Customer payment details stolen in JM Bullion hack

Malicious code was embedded on the site for six months and captured personal and payment information

Hackers scraped the personal information and payment details of customers who made purchases with the precious metals dealer JM Bullion in a cyber attack which lasted six months earlier this year.

JM Bullion discovered in July that malicious code had been embedded into its online shopping platform, enabling hackers to capture the information that customers entered when making a purchase. 

The code was present on the website from 18 February 2020 until it was removed months later on 17 July following a forensic investigation, before JM Bullion then approached law enforcement. Customers who made a payment during this window, and therefore may have been affected, were only notified this week their information may have been compromised. 

The information that may have been stolen includes name and address, as well as payment card details including account number, card expiration date and the security code required to make purchases. This, combined with the nature of the precious metals and items that JM Bullion sells, means the scope of financial loss is huge.

“JM Bullion takes the security of personal information in its care very seriously,” said the company’s CEO Michael Wittmeyer in a letter addressed to affected customers. “In response to this incident, JM Bullion notified law enforcement, our card processor, and the credit card brands, and continues to work with them as needed. 

“We also reviewed our internal procedures and implemented additional safeguards on our website to protect customer information in our possession.”

Because of the nature of the platform, the attack is likely to have affected many investors. This kind of cyber attack is very serious, according to digital privacy expert at ProPrivacy, Ray Walsh, because the information taken can potentially be used to defraud the victims.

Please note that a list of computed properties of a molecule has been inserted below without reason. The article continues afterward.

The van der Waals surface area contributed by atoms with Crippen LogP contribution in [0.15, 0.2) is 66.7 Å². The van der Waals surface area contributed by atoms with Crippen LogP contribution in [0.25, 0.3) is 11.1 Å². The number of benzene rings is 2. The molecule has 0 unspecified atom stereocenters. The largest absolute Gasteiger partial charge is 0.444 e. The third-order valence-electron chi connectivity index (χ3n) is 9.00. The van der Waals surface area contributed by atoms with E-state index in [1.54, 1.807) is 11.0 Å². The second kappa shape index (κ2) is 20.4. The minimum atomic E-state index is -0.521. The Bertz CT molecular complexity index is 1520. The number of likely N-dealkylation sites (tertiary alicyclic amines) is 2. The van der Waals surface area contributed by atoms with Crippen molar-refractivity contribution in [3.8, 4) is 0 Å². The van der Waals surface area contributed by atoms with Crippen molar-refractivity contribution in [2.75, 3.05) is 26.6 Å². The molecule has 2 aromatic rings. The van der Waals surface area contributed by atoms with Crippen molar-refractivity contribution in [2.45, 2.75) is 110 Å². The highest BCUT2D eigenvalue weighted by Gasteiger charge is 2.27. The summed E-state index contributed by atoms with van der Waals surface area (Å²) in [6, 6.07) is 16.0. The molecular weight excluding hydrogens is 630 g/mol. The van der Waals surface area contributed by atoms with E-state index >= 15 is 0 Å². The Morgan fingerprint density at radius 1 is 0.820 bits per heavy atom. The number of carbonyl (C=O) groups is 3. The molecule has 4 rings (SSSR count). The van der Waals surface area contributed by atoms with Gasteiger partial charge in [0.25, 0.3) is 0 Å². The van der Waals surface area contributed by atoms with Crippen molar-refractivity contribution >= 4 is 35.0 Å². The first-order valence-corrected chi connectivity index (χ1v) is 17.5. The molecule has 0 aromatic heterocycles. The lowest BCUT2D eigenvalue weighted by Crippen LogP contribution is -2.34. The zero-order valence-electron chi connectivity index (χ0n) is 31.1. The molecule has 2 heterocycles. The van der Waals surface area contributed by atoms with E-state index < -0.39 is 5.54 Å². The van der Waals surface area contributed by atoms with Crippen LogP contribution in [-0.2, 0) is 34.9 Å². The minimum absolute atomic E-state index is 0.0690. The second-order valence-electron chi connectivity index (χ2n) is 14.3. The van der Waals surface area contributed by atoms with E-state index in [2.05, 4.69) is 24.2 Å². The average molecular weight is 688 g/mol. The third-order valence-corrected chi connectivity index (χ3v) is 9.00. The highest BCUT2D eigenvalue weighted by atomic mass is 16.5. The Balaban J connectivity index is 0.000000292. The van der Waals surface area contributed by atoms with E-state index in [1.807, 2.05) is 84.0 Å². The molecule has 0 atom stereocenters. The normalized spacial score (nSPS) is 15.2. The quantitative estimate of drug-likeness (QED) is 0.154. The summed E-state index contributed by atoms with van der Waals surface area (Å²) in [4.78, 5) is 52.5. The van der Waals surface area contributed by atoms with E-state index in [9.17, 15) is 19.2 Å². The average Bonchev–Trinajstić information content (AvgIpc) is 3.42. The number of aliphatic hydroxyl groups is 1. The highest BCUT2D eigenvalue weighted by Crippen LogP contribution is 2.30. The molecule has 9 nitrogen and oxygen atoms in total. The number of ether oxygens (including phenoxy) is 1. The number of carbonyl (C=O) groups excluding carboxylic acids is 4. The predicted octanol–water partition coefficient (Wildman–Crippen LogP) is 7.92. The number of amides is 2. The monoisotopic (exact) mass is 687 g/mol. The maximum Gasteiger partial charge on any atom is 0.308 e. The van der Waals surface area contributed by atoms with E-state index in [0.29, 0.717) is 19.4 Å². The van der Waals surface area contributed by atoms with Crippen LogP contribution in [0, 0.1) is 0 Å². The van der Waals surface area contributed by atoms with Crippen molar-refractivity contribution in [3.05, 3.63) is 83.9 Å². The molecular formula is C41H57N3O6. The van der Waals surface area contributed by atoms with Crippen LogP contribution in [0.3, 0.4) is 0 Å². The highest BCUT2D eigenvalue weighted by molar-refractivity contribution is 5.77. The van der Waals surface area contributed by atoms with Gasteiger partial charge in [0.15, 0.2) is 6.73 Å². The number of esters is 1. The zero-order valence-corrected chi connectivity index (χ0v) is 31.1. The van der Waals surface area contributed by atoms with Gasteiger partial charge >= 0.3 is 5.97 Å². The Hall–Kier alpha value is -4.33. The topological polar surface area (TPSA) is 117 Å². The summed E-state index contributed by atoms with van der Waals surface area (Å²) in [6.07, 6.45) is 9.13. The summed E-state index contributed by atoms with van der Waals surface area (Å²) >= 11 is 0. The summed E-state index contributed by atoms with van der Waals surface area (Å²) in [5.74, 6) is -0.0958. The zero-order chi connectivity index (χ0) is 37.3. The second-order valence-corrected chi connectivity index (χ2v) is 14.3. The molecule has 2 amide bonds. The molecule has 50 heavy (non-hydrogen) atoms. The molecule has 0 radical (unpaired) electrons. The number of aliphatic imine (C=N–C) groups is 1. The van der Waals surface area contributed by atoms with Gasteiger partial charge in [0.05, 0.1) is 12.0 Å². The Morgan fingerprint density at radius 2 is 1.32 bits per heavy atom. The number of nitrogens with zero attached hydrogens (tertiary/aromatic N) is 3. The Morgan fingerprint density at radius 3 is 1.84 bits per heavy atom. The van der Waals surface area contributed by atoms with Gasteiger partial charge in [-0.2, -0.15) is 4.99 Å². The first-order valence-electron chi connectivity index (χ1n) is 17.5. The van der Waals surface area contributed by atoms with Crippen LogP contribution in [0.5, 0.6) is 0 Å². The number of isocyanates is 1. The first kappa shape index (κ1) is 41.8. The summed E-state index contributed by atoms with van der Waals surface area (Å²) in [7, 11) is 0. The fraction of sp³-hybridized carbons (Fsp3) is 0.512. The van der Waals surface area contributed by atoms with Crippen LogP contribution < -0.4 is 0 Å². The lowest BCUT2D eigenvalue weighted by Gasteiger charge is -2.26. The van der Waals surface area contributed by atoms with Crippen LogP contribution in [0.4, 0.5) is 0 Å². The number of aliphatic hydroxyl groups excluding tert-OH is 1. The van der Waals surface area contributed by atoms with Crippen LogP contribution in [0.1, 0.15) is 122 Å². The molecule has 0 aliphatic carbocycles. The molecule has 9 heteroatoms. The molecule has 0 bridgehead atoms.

“It is incredibly unusual that one of the world’s largest retailers of precious metals should suffer a cyber attack that goes unnoticed for five months, and this is extremely concerning,” Walsh said.

“There is a serious risk that this data may have been sold on the dark web, which means that the investors involved could be facing an ever-growing risk of fraud. For this reason, they must act quickly to cancel their card and secure their accounts as quickly as possible.”

Speculation is rife that Magecart is behind the JM Bullion attack, given the fact this incident resembles the notorious group’s modus operandi. While this hasn’t been confirmed, the consortium is known to target online shopping cart systems, normally powered by Magento, by substituting a piece of Javascript code into the targeted platform.

These attacks are incredibly frequent, and only in September the ‘largest ever’ Magecart hack compromised 2,000 online stores in one fell swoop. Hackers, according to Sansec, attacked 1.904 individual stores supported with an out-of-date Magento 1 platform in an automated campaign.

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